ELLERBE – Students may have not struck gold Saturday, but they found many other gems such as amber, shark teeth and petrified wood in the annual Fossil Fair held at the Rankin Museum of American Heritage in Ellerbe.
Alongside their families, the first 100 students to register, ages preschool to 16, sifted through local dirt and mined for fossils. Participants used a brand new flume, a deep narrow channel or ravine with a stream running through it, which debuted as a new addition to the museum back in July.
The fossil fair operated under four hour-long sessions, with the first starting at 9 a.m., breaking for an hour and the last one starting at 1 p.m. Each session kicked off with a mini-lesson on how fossils are formed at the outdoor amphitheater, and then transitioned over to the flume to put the newly acquired knowledge to the test.
Diana Hawks, grandmother, accompanied her two grandsons to the event and spoke with excitement when she found out about the fossil fair while grandson, Caleb, 7, continued his discovery of amber, his favorite fossil find.
“I have my two grandsons for the day while their parents attend a UNC football game,” Hawks said. “I was excited they had something both educational and fun for all of us to attend and do together.”
Gail Benson, curator at the Rankin Museum and organizer of the event, shared this same sentiment as the goal and mission of the fossil fair.
“We want the participants to take some education home with them,” Benson said. “If it’s geology, we want them to learn about rock formations. If it’s fossils, we want them to know how fossils are formed. We want it to be educational, but also have them enjoy themselves at the flume.”
Since the incorporation of the flume, the two annual events the museum hosts, a gemstone dig in the summer and the fossil fair at the beginning of fall, has increased the number of participants and intensified the experience.
“We’ve had a really great turn out this year because the flume is new to us,” Benson added. “We used to do it with buckets and sanding nets, but now we have the mining flume, so it adds the ‘cool’ element for the kids.”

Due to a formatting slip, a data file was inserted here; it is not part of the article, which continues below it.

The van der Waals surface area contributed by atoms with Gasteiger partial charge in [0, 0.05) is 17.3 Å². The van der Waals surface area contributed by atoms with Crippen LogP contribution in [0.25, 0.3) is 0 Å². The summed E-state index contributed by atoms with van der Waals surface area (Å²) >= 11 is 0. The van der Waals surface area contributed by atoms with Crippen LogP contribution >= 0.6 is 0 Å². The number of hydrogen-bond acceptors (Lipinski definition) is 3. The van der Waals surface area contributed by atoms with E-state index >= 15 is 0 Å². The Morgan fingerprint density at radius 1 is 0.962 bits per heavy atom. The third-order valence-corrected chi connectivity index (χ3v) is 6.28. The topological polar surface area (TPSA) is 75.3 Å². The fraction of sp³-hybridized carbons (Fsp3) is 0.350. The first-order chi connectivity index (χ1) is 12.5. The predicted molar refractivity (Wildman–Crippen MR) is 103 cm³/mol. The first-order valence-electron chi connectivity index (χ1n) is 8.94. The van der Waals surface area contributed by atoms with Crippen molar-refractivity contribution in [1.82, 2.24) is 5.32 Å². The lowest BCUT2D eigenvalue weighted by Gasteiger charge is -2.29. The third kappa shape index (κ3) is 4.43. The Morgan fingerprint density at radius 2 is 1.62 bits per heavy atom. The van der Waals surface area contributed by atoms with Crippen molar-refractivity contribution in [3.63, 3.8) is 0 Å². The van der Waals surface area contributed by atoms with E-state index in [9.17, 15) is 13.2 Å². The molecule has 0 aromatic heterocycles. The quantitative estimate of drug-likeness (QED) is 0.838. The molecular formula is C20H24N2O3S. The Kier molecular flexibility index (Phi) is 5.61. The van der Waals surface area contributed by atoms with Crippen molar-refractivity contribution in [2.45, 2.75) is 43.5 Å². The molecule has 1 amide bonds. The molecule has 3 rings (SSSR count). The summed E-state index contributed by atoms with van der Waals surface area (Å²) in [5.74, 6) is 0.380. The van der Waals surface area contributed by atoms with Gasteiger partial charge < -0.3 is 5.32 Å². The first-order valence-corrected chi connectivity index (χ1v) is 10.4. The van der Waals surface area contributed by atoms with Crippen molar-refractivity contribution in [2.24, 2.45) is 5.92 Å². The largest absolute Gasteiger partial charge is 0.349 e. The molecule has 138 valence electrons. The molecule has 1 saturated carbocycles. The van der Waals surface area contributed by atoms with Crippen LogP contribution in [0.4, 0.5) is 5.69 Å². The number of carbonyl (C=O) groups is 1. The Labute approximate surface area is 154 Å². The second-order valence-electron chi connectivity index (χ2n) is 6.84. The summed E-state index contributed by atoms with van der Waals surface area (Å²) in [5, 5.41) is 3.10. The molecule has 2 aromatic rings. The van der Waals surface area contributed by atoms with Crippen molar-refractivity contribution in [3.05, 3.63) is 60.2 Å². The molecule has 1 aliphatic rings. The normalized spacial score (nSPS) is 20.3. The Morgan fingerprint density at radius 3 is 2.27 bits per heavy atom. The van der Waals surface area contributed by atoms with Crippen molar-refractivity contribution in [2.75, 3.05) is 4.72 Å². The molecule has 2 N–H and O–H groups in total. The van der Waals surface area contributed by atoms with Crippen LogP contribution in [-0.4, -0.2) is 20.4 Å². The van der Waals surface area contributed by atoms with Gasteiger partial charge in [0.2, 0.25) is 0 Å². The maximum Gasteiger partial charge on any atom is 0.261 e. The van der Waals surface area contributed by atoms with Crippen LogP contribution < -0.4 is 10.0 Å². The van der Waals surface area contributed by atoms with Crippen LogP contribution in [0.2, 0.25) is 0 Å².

At the end of their mining sessions, participants were able to come inside the museum to get their finds examined by field associates in paleontology from the North Carolina State Museum of Natural Sciences, which is located in Raleigh, N.C.
Ruffin Tucker, one of the field associates, has participated in the fossil fair every year and has his own collection of fossils he’s collected, mainly from the Edisto Islands off the coast of Charleston, S.C, on display at the museum when he comes to visit.
He also shares the beauty of fossil hunting.
“I picked up my first fossil when I was nine years old and I got back into it in my sixties,” he says. “It’s something that you can always come back to and it never really leaves you. Fossils help us discover who we were and who we are.”
The fossil fair was a day of learning and appreciation for all who attended, but also for those who helped organized and run the event.
Molly Greene, 15, who works at the Rankin Museum gift shop on the weekends, participated in the fossil fair as a beta club member volunteer and spoke of the rewards of the program.
“I think it’s great that kids get to learn a lot about Richmond County and the surrounding area through dirt and fossils,” Greene said. “I’ve certainly learned a lot.”
The Rankin Museum of American Heritage is located at 131 West Church Street in Ellerbe, NC. It is open to the public Monday through Saturday, except Wednesday (it is closed on this day), from 9 a.m. to 5 p.m. and from 2 p.m. to 5 p.m. on Sunday. For more information, contact the museum at (910) 652-6378.